Things to Remember When Managing a Remote Team in the Philippines
While many micro businesses and global companies are used to having satellite teams located in developing countries such as the Philippines, companies that were forced to outsource to remote Filipino workers to elevate the financial stress caused by economic fluctuations during the Covid 19 pandemic had quite a steep learning curve.
Filipinos are generally well-known in the world as great workers who are dedicated and passionate about their job and with a strong desire to help and please. But in order to make a world-class worker out of your remote staff in the Philippines, below are things you need to keep in mind when managing Filipino workers:
Mind their English
English is their second language. This means that Filipinos will not have much of a problem communicating with their Western employers on a daily basis. Compared to other cultures, their English knowledge and tone is straightforward and friendly. One’s understanding of Filipino English will depend on the cultural context of where they came from.
When it comes to their skills, someone who may be good at conversing verbally in English is not necessarily good in writing. You will need to specify the specific skill level that you need during the hiring process to avoid a mismatch.
Filipinos may or may not be shy about their salaries
Shyness is a trait that Filipinos were able to develop under years of foreign rule and colonization. Unfortunately, Filipinos still have this trait so instead of discussing salaries or work conditions with their employer or manager, they tend to keep it to themselves until they find a better offer and leave.
This trait may also affect the way they work and communicate with you. This may also keep them from discussing their achievements or from performing their best. As an employer or manager, you need to encourage them to speak out or talk about their strengths.
It is important to encourage them to be confident about raising concerns or asking any questions.
As shy as Filipinos may seem, they can be vocal if they choose to especially when it comes to things that have been agreed upon. If they get paid late, Filipinos will not hold back from speaking out.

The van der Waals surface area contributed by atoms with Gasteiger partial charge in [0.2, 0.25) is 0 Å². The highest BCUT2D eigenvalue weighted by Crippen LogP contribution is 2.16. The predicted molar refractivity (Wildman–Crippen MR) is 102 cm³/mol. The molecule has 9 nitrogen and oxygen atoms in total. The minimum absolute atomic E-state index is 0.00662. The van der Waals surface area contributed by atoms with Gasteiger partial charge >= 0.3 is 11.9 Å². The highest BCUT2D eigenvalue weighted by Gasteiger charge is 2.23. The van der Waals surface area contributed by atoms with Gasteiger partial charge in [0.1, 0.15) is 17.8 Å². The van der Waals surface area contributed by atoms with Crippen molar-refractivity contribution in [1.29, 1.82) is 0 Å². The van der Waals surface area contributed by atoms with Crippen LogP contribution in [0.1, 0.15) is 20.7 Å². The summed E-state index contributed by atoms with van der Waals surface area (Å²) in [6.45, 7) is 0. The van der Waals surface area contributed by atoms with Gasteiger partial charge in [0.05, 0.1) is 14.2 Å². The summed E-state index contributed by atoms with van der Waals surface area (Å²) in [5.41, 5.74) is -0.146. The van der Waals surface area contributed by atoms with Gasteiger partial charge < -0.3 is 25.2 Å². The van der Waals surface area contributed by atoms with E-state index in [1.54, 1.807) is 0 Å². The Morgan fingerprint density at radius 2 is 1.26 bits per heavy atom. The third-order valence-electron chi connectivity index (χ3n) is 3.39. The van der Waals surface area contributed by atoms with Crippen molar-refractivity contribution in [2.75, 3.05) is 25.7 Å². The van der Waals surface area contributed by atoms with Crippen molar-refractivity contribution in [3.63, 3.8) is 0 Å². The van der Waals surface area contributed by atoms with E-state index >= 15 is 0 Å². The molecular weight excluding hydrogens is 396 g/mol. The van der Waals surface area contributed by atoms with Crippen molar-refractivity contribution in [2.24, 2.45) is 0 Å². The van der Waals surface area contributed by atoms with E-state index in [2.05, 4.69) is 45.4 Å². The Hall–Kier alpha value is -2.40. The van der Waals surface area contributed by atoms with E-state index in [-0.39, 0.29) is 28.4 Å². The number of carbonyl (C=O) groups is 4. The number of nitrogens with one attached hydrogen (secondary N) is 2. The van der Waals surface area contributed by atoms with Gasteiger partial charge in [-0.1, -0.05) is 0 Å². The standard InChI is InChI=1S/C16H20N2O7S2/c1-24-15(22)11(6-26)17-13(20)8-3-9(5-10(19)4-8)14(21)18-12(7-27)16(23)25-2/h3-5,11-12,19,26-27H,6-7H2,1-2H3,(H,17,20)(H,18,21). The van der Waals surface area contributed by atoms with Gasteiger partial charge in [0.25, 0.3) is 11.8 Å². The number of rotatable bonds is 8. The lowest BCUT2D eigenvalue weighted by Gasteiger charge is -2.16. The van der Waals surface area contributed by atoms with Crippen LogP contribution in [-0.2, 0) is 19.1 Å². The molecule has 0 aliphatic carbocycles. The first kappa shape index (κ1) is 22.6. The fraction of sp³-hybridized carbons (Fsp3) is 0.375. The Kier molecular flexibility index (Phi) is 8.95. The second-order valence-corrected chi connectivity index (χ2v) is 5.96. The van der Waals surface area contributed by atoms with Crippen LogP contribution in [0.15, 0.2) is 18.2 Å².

They are warm and welcoming
Filipinos take the extra time and effort to make other people feel welcome especially when meeting someone for the first time. One way they show this hospitality is by engaging you in a conversation that you’d rather have with someone you are more familiar with, like a long-time close friend. Questions about your marital status, your ambitions, your family, and friends might catch you off guard but rest assured Filipinos are not asking these questions with the intention of sticking their noses into your business. For Filipinos, everyone is family and you can be certain that you will be treated as such. Unfortunately, you’ll get the uncomfortable family-level conversations that come with it.
Be familiar with how Filipinos spend their time
There is a huge difference to the way you and your Filipino staff will spend their time including their holidays and days off. Although they will not mind working Australian business hours which may only be a little to no difference, there’s a huge difference in the number of holidays and festivities celebrated by Filipinos.
You’ll also be surprised to know that they’ll ask to take some days off to attend celebrations or to care for a sick family member.
You need to get used to honorifics
Politeness is something you can expect from Filipinos. They are raised to use honorifics at all times which is something most foreigners are not used to.
Don’t be surprised or call them out if they start calling you Sir, Ma’am, or Boss. They are not used to calling people especially their managers by their first name so it might take them a while even if you ask them to do so.